Guide Prepared by Michael J. Cummings...©
of Work and Year of Publication
Most Dangerous Game” is short story of adventure
and suspense that conveys
a serious message. It was published in Collier's
magazine on January
19, 1924. It won Richard Connell his second O.
Henry Award for short fiction.
The Title: a Double Meaning
word game in the title of the story has
two meanings: (1) human
beings as Zaroff's quarry and (2) the
competition, or game, between the
hunter (Zaroff) and the hunted (Rainsford and
other human quarry).
action takes place shortly after the First
World War. The story opens in
the Caribbean on a Brazil-bound yacht and
continues on a mysterious Caribbean
Rainsford: American big-game hunter and
author who saw action in France
in the First World War. He exhibits no pity or
sympathy for the animals
he hunts. Then, ironically, he himself becomes
a hunted animal after he
arrives on a mysterious island. Rainsford is
the story's protagonist, or
main character. Whether his experience on the
island changes his attitude
toward hunted animals is open to
big-game hunter from an aristocratic family in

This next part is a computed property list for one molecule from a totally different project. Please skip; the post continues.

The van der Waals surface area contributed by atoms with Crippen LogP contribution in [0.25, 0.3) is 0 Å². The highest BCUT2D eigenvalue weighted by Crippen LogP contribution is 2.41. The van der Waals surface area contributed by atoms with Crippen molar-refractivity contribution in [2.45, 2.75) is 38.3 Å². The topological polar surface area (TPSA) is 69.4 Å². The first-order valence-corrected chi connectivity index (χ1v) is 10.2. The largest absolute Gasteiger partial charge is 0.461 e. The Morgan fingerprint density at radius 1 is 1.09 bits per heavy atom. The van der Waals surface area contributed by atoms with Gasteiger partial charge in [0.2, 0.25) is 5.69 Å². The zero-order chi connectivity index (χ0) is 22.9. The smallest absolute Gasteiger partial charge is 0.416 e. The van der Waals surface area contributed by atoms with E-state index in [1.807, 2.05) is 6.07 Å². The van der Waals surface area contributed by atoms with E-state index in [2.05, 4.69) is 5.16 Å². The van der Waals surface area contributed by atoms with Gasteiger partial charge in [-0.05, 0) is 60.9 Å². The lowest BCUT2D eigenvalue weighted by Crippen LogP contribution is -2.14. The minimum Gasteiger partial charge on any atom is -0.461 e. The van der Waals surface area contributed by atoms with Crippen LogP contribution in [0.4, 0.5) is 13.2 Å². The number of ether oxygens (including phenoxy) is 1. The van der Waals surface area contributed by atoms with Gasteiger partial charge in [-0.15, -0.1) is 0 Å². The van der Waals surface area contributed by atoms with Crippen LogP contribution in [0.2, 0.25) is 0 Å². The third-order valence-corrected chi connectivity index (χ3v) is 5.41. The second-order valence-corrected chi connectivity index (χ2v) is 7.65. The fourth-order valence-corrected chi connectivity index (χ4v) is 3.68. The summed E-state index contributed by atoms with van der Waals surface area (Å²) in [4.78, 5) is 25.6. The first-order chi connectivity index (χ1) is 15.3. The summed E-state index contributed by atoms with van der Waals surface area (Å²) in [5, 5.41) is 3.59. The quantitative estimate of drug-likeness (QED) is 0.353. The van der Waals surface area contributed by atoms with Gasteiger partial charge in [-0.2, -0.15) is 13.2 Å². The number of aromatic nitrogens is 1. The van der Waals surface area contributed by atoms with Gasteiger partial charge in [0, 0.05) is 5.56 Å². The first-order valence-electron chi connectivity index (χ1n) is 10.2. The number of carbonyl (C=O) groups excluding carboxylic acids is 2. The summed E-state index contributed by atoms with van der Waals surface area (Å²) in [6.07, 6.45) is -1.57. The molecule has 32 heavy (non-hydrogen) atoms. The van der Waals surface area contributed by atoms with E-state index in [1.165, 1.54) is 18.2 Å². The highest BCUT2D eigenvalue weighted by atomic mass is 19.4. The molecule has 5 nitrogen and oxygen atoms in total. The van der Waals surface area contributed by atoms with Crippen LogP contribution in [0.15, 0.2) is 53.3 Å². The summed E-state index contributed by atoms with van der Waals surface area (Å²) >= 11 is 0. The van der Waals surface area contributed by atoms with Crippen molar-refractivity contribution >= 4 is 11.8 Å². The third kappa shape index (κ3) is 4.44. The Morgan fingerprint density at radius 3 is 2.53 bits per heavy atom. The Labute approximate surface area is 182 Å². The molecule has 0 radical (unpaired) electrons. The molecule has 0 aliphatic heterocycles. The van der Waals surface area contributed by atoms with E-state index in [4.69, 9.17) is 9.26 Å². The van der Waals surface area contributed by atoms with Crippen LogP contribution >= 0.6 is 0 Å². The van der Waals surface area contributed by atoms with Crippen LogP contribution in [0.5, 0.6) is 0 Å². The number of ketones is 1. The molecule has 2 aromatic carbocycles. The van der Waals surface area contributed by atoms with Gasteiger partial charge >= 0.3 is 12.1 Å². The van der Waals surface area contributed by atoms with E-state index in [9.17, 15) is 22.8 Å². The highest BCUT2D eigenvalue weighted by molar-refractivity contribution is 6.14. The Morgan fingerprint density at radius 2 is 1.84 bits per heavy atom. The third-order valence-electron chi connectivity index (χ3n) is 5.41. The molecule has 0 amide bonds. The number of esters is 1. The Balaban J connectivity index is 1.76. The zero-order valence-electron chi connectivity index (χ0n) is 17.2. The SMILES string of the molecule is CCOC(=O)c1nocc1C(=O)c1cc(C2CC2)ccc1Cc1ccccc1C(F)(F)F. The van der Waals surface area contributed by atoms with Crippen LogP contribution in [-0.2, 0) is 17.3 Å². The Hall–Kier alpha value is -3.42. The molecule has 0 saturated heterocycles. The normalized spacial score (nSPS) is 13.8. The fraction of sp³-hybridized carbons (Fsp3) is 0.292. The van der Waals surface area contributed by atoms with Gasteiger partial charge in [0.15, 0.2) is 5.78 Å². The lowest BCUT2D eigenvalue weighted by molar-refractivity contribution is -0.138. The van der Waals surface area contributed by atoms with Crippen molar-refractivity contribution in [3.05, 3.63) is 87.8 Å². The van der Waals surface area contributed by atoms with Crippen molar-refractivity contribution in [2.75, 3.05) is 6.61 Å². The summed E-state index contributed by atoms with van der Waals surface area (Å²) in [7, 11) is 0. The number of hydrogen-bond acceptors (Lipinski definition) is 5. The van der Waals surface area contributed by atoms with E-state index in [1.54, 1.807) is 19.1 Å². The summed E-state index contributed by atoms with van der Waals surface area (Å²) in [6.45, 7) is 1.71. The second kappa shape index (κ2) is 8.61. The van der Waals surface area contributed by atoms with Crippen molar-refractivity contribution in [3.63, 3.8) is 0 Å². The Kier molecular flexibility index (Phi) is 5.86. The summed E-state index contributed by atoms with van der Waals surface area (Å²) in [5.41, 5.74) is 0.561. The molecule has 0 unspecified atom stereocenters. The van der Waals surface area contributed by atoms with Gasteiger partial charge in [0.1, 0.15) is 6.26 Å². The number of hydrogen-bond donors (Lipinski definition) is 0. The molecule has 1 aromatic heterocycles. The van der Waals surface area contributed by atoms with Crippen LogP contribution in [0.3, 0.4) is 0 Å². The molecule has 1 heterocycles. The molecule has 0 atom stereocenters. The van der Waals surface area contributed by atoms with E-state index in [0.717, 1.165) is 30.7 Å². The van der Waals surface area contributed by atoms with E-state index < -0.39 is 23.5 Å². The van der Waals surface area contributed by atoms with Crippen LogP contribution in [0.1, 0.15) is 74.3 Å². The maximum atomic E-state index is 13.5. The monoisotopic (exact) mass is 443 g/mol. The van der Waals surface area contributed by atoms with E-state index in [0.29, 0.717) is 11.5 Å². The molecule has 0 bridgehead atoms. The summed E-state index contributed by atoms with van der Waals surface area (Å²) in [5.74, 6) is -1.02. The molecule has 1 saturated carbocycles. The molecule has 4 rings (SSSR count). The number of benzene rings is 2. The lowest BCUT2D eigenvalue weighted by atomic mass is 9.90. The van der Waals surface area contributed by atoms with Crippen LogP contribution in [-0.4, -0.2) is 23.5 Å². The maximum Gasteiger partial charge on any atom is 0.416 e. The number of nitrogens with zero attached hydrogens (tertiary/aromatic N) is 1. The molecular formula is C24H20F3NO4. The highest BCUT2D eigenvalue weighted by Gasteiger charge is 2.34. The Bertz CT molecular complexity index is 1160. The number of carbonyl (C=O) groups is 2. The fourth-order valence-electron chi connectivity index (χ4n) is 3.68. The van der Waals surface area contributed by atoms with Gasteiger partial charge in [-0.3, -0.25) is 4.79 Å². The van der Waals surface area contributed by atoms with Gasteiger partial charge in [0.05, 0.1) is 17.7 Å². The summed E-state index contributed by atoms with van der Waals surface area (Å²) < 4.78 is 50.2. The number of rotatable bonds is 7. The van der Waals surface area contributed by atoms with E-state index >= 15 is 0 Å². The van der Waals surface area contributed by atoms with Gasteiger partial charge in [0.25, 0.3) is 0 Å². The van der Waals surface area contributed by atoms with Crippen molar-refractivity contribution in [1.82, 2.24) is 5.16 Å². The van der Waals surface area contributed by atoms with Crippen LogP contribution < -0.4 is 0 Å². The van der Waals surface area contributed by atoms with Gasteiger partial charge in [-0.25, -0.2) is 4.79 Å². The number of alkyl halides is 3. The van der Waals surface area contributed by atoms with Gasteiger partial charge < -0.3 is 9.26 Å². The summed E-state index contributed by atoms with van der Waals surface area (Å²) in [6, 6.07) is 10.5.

the Crimea, a Ukraine peninsula
that was part of Russia until recent times.
Zaroff is bored with killing
typical game such as tigers, elephants, asnd
water buffalo. Instead, he
hunts the ultimate trophy animal: man. Zaroff, a
Cossack, commanded a cavalry
division in the Russian army until the
bolsheviks revolted in 1917 and
installed a communist government that abolished
aristocracy and the class
system. Zaroff went off then and established a
new world for himself on
a remote Caribbean island. There he maintains
his aristocratic lifestyle
in his palatial home while pursuing his barbaric
hobby. One might call
him a civilized savage.
partner of Rainsford.
servant and hunting partner. Like Zaroff, he is
a Cossack. Ivan is a giant,
the biggest man Rainsford has ever seen. Because
he is a deaf mute, Ivan
hears no evil and speaks no evil but simply does
of the yacht taking Rainsford and Whitney to
Brazil. He is referred to
but plays no active role in the story.
of the San
Shipwrecked sailors held captive in Zaroff's
cellar. The general plans
to use them as quarry. They play no active role
in the story.
Michael J. Cummings...©
is late evening. Two big-game hunters, Whitney and
Rainsford, survey the
Caribbean from a yacht bound for Brazil. Whitney
points to the right, to
the location of a mysterious island.
have a curious dread of the place, Whitney says. “I
don’t know why. Some
the night is moonless, neither man can see the island,
about four miles
arriving in Brazil, the two men are scheduled to
travel up the Amazon for
best sport in the world,” Rainsford says.
the hunter, not the jaguar,” Whitney replies.
talk rot, Whitney. You're a big-game hunter, not a